More specifically, it is an object of the present invention to provide suture tying forceps which limit the flexing of delicate sutures during their use comprising a pair of members mounted in the free ends of a pair of gripping arms which are integrally joined at one end. The pair of members terminate in a pair of suture tying tips. A pair of complementary mating surfaces are formed respectively on the tips and are designed to clamp a segment of a suture therebetween in such a way as to limit the flexing thereof when twisting the suture thereby. Preferably, the length of the clamped segment is not more than about ten times the thickness of the suture. One of the pair of suture tying tips, in forming one of the pair of complementary mating surfaces, defines a V-shaped form in right cross section along its axial length, with the V-shaped form defining an obtuse angle. The other of the pair of suture tying tips, in forming the other one of the pair of complementary mating surfaces, has a cross sectional configuration near its free end which is different from a cross sectional configuration substantially along its axial length beyond its free end. At its free end, the cross sectional configuration includes a U-shaped form, and beyond its free end, the cross sectional configuration comprises both the U-shaped form, defining an obtuse angle, and acute-angled flexing surfaces formed adjacent to and contiguous with the U-shaped form. The flexing surfaces, together with the V-shaped form, define flexing angles which are less than right angles. It is the V-shaped and U-shaped forms that respectively comprise the pair of complementary mating surfaces which serve as the suture clamping surfaces. Preferably, the gripping arms are knurled at their outer peripheries. Preferably, the forceps are made of sterilizable material, including by autoclaving, such as stainless steel. Preferably, the complementary mating surfaces unite progressively away from the free ends of the pair of suture tying tips when the gripping arms are compressed. Preferably, the suture tying forceps are provided with means precisely to align the pair of suture tying tips so that the complementary mating surfaces mate and remain mated when manipulating a suture clamped therebetween.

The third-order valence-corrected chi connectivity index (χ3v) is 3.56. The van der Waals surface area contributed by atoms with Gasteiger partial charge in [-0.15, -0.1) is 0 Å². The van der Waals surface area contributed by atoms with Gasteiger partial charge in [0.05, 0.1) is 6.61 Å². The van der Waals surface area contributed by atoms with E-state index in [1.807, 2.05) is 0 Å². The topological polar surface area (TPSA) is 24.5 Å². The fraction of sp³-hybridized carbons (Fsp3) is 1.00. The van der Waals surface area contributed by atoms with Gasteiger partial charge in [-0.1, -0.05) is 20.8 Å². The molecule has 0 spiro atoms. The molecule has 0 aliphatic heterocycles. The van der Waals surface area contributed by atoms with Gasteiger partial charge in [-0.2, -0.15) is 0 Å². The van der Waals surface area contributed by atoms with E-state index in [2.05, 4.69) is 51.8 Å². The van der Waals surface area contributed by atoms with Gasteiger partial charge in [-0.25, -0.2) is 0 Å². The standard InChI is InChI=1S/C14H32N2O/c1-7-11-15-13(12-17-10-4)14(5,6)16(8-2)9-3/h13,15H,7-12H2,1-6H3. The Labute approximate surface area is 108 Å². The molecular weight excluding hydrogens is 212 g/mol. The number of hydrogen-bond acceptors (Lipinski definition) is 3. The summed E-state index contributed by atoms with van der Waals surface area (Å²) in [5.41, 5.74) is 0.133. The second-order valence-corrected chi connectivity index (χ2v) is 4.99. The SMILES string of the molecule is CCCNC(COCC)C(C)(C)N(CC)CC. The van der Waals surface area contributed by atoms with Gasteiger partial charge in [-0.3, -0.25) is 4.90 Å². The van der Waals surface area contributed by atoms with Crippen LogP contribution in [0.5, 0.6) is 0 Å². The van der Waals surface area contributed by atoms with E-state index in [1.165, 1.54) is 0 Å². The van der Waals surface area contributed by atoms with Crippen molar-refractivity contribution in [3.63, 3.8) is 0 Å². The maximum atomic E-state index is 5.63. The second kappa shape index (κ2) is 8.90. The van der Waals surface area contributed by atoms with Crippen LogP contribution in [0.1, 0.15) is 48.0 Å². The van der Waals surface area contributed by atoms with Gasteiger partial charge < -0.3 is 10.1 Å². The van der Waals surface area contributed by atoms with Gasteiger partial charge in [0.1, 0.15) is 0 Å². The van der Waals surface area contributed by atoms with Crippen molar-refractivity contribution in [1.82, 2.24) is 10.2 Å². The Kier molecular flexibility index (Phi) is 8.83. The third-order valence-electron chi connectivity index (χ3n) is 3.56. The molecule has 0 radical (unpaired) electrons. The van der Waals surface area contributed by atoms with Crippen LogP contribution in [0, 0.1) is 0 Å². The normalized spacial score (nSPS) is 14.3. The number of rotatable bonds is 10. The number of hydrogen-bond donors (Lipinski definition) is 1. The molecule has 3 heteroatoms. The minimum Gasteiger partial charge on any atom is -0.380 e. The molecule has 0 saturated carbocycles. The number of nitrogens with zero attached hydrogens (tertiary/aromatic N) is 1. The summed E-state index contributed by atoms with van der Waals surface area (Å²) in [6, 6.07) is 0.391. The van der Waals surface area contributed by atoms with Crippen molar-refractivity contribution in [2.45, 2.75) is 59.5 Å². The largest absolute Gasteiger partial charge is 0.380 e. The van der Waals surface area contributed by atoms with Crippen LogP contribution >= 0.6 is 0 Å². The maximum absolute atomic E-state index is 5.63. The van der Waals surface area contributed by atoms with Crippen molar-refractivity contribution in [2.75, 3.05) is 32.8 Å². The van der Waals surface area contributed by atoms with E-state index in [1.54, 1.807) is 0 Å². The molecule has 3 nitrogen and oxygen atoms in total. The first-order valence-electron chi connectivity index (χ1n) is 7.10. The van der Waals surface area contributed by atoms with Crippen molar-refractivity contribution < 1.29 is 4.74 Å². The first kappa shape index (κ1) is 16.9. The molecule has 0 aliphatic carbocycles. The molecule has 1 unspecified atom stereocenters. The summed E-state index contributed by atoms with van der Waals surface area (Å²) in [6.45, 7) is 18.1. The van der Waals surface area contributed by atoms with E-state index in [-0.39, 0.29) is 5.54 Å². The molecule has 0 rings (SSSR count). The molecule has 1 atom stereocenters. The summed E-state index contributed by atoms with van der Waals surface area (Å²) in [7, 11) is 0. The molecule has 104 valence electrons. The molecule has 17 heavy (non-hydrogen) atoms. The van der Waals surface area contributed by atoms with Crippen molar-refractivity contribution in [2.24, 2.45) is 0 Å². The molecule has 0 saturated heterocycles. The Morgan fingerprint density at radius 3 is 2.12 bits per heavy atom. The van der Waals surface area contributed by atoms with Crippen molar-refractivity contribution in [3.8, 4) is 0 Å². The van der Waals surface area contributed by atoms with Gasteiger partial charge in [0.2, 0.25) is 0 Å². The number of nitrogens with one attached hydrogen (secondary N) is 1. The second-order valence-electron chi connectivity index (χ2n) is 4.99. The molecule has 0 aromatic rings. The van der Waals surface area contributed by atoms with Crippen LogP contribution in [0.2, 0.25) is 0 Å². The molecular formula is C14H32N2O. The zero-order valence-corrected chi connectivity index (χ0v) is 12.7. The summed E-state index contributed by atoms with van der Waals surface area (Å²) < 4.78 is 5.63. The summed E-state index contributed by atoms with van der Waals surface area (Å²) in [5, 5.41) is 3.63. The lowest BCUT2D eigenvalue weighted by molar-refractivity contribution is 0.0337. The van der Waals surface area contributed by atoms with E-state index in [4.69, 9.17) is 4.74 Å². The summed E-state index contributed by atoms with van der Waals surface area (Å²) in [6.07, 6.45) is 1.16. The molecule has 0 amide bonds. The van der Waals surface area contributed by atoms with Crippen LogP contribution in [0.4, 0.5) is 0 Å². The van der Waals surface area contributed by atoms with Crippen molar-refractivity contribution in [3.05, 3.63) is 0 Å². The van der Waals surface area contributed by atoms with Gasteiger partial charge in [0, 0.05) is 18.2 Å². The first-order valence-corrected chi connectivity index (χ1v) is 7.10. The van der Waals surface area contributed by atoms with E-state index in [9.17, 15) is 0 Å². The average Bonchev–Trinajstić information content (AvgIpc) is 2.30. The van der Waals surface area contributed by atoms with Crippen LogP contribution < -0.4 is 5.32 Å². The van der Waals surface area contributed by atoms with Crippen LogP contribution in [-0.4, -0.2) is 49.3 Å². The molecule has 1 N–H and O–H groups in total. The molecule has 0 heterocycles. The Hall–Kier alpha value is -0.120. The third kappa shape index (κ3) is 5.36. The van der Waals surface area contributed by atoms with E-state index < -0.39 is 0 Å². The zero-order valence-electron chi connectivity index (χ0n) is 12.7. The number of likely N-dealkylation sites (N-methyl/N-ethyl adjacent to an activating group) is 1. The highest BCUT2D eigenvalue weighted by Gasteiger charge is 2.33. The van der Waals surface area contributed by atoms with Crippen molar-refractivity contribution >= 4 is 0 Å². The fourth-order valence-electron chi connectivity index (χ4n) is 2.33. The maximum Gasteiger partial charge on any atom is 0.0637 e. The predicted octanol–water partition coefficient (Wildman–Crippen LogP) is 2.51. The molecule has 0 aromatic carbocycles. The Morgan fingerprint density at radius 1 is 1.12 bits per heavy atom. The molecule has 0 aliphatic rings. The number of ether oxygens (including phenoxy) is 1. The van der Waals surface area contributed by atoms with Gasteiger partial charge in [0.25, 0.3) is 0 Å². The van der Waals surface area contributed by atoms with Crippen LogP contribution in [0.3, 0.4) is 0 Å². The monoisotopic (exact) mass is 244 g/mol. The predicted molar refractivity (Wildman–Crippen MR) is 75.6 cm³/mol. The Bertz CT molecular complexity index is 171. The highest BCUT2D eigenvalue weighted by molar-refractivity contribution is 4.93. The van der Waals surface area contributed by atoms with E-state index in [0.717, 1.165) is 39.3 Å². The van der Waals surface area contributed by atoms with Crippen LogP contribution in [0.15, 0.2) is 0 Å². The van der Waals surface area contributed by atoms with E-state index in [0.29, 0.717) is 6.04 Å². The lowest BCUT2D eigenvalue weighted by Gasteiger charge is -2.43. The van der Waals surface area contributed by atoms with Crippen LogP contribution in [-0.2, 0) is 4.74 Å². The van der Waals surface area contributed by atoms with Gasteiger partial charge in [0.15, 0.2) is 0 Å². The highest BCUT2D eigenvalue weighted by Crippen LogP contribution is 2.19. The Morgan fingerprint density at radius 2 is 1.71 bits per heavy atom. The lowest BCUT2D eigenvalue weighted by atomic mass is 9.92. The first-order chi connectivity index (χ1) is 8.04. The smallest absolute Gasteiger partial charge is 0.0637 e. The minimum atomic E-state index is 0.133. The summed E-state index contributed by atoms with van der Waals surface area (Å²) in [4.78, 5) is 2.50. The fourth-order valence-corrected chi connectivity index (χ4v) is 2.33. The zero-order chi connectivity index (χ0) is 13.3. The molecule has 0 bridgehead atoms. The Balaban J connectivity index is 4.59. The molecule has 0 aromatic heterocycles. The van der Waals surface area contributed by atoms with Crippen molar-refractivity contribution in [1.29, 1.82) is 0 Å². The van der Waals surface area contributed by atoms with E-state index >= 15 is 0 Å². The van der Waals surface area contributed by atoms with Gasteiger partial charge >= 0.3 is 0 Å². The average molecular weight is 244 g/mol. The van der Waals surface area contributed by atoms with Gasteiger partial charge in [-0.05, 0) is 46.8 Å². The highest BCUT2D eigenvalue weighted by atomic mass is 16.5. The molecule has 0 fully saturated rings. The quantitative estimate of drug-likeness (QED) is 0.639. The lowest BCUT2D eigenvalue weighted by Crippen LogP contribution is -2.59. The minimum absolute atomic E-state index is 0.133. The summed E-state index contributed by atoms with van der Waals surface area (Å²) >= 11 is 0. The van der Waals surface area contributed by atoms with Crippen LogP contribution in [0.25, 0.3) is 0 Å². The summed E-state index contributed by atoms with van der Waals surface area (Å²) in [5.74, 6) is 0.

Other objects of the present invention will in part be obvious and will in part appear hereinafter.